St Andrews Castle is in ruins but you can see how large and imposing it once was. The Castle overlooks the ocean and is walkable from the city center.

St Andrews Castle, St Andrews, Scotland

The Castle is right downtown and beside the Cathedral, both on the water with lovely views.

View from St Andrews Castle, St Andrews, Scotland

View to the town from the Castle

St Andrews Castle, St Andrews, Scotland

Looking back at the Castle from the path.

Plaque, George Wishart 1513-1546, St Andrews Cathedral Scotland

Gruesome things happened here in the name of religion.

St Andrews Castle room, Scotland

One of the few intact rooms in the castle. Dark, cold, damp – can’t imagine living in this period of history.

St Andrews Cathedral

St Andrew's Cathedral, Scotland

Ruins of the St Andrews Cathedral, the castle and cathedral are easily walkable between the two.

We have three hours in St Andrews, and the others are going to lunch at a seafood place with our driver.  Gail and I decided to pass, not wanting to waste sightseeing time, and we go our separate way. There’s St Andrew’s Castle and the Cathedral, and we both want to pop into the University. Everything is walking distance and within the town – amazing! I can’t imagine living amongst these ruins from the 10th and 11th century, passing them every day on my way to work or to the grocery store, such a beautiful and interesting city. 

After seeing St Andrews Castle and Cathedral we walk through the charming city.  Clean, walkable and beautiful, I wish we had more time here.  

Located on the cliffs overlooking St Andrew’s Bay, the castle and adjacent Cathedral are in ruins, their stone having been pillaged to build the town. It’s fascinating to see the gruesome dungeons still visible at the castle, and the cemetery stones that surround the ruins of what was once the largest cathedral in Scotland. It would take all day to properly see the castle and cathedral so we take in what we can and, trying to manage our time, head to the university. Along the way we pass a small coffee shop with a sign announcing “Where Kate met Wills”. There are three young boys, probably 8 or 9,  sitting in the window hamming it with the passersby, seeing my camera they give me a big smile and a wave. Very cute.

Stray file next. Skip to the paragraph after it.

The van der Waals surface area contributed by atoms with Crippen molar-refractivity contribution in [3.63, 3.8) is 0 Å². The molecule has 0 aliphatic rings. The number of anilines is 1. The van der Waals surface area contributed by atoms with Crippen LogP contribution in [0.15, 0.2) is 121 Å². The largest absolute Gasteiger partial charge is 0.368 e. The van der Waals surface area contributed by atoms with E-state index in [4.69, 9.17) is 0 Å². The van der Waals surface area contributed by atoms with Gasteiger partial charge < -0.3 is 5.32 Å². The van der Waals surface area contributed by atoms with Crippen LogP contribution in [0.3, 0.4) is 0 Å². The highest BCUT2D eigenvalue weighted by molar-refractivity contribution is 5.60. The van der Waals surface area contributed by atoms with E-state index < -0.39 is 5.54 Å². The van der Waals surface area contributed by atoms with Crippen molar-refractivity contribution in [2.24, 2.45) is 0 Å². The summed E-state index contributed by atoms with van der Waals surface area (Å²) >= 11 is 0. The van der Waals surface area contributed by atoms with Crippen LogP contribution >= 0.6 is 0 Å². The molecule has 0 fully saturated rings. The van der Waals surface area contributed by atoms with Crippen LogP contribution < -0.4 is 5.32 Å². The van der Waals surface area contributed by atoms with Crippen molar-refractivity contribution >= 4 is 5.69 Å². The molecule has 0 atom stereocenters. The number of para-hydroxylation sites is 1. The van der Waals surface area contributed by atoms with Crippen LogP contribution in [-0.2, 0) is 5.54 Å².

Dog, St Andrews tourist attraction. Scotland.

Newfoundland dog, sporting a bib, waits outside a store. Tourists couldn’t resist a picture with this loveable, drooling canine.

Street signs in St Andrews, Scotland

Road signs in St Andrews, Scotland

church flowers

Walking through the small city of St Andrews is a delight. The buildings are old by American standards, but well kept and beautiful.

Gift shops featuring prince and princess mugs

Will and Kate are featured prominently in town. Their love story a draw for royal watching tourists.

St Andrews University 

We’re conscious of time, we both want to pop into the gift shop at the Old Course Clubhouse, and we need to grab something quick to eat before the long ride back to Edinburgh.  We pop into the inner courtyard and gardens of the University, no time to seek out the library or other interesting buildings. It’s old and soaked in tradition,  just as I imagined.  It’s summer, but it must be fun to be there during the school year – students taking over the pubs, coffee shops, and restaurants, laughing and full of life.